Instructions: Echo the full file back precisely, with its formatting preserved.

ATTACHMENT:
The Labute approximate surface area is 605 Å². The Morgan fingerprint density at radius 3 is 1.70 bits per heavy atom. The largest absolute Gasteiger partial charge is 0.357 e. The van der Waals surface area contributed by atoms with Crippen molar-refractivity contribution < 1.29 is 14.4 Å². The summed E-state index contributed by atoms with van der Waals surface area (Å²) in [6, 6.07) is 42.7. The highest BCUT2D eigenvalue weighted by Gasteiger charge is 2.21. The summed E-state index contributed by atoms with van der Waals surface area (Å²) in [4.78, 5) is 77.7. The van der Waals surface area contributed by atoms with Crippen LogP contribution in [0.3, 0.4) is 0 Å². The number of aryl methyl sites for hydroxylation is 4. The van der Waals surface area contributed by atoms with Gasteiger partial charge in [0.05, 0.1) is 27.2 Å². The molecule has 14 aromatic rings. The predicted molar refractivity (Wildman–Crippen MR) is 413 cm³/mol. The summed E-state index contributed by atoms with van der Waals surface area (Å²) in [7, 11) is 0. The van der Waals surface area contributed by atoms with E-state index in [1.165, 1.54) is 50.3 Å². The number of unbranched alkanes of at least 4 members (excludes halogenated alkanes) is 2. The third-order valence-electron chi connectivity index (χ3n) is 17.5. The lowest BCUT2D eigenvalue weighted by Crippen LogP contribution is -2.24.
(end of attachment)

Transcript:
The Labute approximate surface area is 605 Å². The Morgan fingerprint density at radius 3 is 1.70 bits per heavy atom. The largest absolute Gasteiger partial charge is 0.357 e. The van der Waals surface area contributed by atoms with Crippen molar-refractivity contribution < 1.29 is 14.4 Å². The summed E-state index contributed by atoms with van der Waals surface area (Å²) in [6, 6.07) is 42.7. The highest BCUT2D eigenvalue weighted by Gasteiger charge is 2.21. The summed E-state index contributed by atoms with van der Waals surface area (Å²) in [4.78, 5) is 77.7. The van der Waals surface area contributed by atoms with Crippen LogP contribution in [0.3, 0.4) is 0 Å². The number of aryl methyl sites for hydroxylation is 4. The van der Waals surface area contributed by atoms with Gasteiger partial charge in [0.05, 0.1) is 27.2 Å². The molecule has 14 aromatic rings. The predicted molar refractivity (Wildman–Crippen MR) is 413 cm³/mol. The summed E-state index contributed by atoms with van der Waals surface area (Å²) in [7, 11) is 0. The van der Waals surface area contributed by atoms with E-state index in [1.165, 1.54) is 50.3 Å². The number of unbranched alkanes of at least 4 members (excludes halogenated alkanes) is 2. The third-order valence-electron chi connectivity index (χ3n) is 17.5. The lowest BCUT2D eigenvalue weighted by Crippen LogP contribution is -2.24.